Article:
A Doctor Who Fought Social Ills, Dies at 95
He used medicine to take on poverty, racism and the threat of nuclear destruction.
I’ve heard about Jack Geiger for decades – but didn’t know what a picaresque life he led! After reading his obit in the 12.29.20 NY Times, I can’t wait for the movie starring Harrison Ford to screen.
Excerpts: NY Times Obit.
Dr. H. Jack Geiger, who ran away to Harlem as a teenager and emerged a lifelong civil rights activist, helping to bring medical care and services to impoverished regions and to start two antiwar doctors groups that shared in Nobel Peace Prizes, died on Monday at his home in Brooklyn.
Dr. Geiger was a leading proponent of “social medicine,” the idea that doctors should use their expertise and moral authority not just to treat illness but also to change the conditions that made people sick in the first place: poverty, hunger, discrimination, joblessness and lack of education.
The social order, not medical services, determines health, Dr. Geiger said in “Out in the Rural,” a short documentary film made in 1970 about the first community health center in Mississippi. “
Discharged from the merchant marines in 1947, Dr. Geiger enrolled as a pre-med student at the University of Chicago. He discovered racial discrimination there — Black patients being excluded from certain hospitals, qualified Black students being rejected by the medical school. He fought the policies for three years and ultimately helped organize a 1,000-strong faculty and student protest strike — an activity virtually unheard of in that era.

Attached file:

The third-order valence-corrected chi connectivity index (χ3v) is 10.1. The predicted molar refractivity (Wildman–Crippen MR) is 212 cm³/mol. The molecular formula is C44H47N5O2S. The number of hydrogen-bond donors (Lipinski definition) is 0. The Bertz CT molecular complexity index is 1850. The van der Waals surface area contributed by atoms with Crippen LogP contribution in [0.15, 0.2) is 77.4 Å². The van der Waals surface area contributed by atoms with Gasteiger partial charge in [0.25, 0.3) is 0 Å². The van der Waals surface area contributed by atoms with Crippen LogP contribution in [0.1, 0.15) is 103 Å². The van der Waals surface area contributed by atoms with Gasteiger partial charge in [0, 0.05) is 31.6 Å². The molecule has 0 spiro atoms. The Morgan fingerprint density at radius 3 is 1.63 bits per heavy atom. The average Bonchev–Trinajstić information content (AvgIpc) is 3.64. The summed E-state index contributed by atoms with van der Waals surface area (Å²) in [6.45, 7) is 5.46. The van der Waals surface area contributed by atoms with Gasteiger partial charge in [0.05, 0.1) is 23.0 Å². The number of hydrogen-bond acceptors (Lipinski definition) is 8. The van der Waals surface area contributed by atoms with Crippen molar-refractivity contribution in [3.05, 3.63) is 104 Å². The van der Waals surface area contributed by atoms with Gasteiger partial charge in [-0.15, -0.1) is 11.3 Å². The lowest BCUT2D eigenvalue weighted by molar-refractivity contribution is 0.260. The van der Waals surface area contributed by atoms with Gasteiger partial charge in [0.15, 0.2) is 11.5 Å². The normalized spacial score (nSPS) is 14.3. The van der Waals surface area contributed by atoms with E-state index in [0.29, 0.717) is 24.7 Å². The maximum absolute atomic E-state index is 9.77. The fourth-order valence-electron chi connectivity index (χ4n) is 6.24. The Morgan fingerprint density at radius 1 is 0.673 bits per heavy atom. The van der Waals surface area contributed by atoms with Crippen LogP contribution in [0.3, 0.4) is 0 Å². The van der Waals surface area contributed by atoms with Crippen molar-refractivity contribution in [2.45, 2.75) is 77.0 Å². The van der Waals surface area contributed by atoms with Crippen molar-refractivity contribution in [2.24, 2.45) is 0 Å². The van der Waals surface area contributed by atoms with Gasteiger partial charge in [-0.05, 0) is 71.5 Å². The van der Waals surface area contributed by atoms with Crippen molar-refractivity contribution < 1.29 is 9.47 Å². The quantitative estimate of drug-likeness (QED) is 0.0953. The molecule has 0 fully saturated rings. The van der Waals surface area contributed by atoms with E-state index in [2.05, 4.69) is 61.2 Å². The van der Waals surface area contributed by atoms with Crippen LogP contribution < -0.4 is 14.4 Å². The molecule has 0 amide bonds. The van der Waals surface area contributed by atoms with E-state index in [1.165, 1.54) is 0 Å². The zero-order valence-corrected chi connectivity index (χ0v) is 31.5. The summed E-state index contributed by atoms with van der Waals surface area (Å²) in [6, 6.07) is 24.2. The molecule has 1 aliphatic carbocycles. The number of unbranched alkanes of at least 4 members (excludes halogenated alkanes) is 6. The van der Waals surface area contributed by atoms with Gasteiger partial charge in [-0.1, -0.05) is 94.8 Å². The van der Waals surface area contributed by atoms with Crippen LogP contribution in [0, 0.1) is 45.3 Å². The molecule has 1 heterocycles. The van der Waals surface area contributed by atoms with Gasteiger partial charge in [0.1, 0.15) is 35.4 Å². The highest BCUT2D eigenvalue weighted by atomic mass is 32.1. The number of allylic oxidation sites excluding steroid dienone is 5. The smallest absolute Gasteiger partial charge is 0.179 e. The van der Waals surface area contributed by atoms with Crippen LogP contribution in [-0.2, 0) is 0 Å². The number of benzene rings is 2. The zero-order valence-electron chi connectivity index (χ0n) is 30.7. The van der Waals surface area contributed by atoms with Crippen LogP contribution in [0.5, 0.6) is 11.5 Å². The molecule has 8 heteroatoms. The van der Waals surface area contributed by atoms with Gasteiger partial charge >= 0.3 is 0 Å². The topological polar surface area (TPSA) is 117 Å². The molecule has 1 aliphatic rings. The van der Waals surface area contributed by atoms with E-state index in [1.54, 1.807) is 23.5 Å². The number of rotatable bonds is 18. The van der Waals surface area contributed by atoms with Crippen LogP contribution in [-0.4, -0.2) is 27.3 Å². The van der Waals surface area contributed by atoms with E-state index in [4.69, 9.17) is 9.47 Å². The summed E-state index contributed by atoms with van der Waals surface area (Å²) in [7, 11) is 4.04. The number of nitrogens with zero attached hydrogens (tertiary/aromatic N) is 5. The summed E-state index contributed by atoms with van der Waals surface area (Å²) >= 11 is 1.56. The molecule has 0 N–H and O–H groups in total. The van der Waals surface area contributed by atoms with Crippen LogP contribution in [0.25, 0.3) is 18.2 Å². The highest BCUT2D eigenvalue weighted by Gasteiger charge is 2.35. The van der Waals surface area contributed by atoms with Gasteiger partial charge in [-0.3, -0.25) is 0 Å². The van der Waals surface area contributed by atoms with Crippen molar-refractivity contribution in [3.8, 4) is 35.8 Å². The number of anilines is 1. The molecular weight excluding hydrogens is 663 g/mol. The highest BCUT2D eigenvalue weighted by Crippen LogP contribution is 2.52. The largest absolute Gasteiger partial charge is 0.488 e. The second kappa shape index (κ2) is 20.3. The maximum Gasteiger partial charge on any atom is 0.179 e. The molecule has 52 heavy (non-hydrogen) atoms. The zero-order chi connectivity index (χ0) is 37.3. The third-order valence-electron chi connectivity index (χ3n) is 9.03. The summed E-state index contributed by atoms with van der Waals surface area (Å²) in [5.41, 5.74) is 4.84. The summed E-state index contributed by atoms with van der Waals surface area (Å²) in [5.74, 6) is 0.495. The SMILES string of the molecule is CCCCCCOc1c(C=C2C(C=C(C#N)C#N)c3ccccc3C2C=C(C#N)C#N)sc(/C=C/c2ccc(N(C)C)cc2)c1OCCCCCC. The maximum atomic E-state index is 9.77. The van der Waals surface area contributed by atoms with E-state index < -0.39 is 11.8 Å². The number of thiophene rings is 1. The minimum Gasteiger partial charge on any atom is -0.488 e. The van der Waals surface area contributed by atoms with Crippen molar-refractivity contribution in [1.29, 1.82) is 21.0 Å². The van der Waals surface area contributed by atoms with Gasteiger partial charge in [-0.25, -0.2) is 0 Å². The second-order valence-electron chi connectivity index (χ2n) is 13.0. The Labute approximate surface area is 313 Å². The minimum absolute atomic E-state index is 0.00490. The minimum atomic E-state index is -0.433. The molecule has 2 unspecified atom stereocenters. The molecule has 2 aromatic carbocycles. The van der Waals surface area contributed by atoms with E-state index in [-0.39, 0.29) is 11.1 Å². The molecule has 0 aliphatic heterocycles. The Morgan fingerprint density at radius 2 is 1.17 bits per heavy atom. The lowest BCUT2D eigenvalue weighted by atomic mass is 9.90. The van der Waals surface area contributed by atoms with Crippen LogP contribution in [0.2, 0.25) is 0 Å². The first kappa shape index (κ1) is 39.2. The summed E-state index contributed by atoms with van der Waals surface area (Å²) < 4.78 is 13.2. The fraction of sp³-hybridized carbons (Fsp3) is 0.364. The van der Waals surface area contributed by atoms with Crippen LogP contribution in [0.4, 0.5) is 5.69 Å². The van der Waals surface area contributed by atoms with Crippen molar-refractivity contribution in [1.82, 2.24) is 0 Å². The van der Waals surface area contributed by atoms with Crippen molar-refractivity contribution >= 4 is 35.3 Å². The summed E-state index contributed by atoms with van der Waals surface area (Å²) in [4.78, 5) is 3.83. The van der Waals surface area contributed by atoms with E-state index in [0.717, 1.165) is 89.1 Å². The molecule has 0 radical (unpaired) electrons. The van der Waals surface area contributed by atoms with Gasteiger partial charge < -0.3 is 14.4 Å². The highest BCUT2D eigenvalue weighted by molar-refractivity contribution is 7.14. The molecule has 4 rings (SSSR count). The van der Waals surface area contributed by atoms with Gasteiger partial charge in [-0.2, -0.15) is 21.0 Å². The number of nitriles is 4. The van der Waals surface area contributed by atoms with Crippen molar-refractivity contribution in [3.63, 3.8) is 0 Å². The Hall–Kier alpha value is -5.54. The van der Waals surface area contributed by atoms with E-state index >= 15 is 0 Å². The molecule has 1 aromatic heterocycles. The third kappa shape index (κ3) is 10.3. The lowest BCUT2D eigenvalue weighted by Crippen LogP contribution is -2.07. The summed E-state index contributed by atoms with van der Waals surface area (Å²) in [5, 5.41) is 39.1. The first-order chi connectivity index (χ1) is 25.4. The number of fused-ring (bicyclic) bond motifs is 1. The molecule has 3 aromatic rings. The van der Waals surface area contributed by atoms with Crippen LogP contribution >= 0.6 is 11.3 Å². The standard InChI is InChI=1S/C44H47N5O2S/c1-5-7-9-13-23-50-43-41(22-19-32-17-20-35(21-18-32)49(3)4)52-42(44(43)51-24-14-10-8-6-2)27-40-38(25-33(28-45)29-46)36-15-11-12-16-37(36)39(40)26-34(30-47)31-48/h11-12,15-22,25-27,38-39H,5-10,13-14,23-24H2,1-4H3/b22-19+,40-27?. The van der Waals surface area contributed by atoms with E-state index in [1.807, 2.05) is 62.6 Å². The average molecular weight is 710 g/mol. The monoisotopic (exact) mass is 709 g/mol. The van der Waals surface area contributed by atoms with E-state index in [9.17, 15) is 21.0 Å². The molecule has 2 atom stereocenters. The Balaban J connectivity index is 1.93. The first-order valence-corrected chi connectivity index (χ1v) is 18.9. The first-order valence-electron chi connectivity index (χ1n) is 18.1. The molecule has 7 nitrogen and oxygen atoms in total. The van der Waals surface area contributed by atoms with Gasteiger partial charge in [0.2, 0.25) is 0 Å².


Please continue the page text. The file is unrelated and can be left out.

“I took a long look around,” Dr. Geiger recalled of his first visit to Mississippi. He saw conditions much like those he witnessed in South Africa: families living in shacks with no clean drinking water, toilets or sewers; sky-high rates of malnutrition, illness, infant death and illiteracy; few or no opportunities for residents to better themselves and escape. He did not have to travel to Africa to find people in trouble, he realized.
He paid a price for his rabble-rousing in Chicago. The American Medical Association wrote to medical schools warning of his “extracurricular activities.” No school would take him. He had, in effect, been blackballed. Eventually, he was admitted to Case Western Reserve School of Medicine.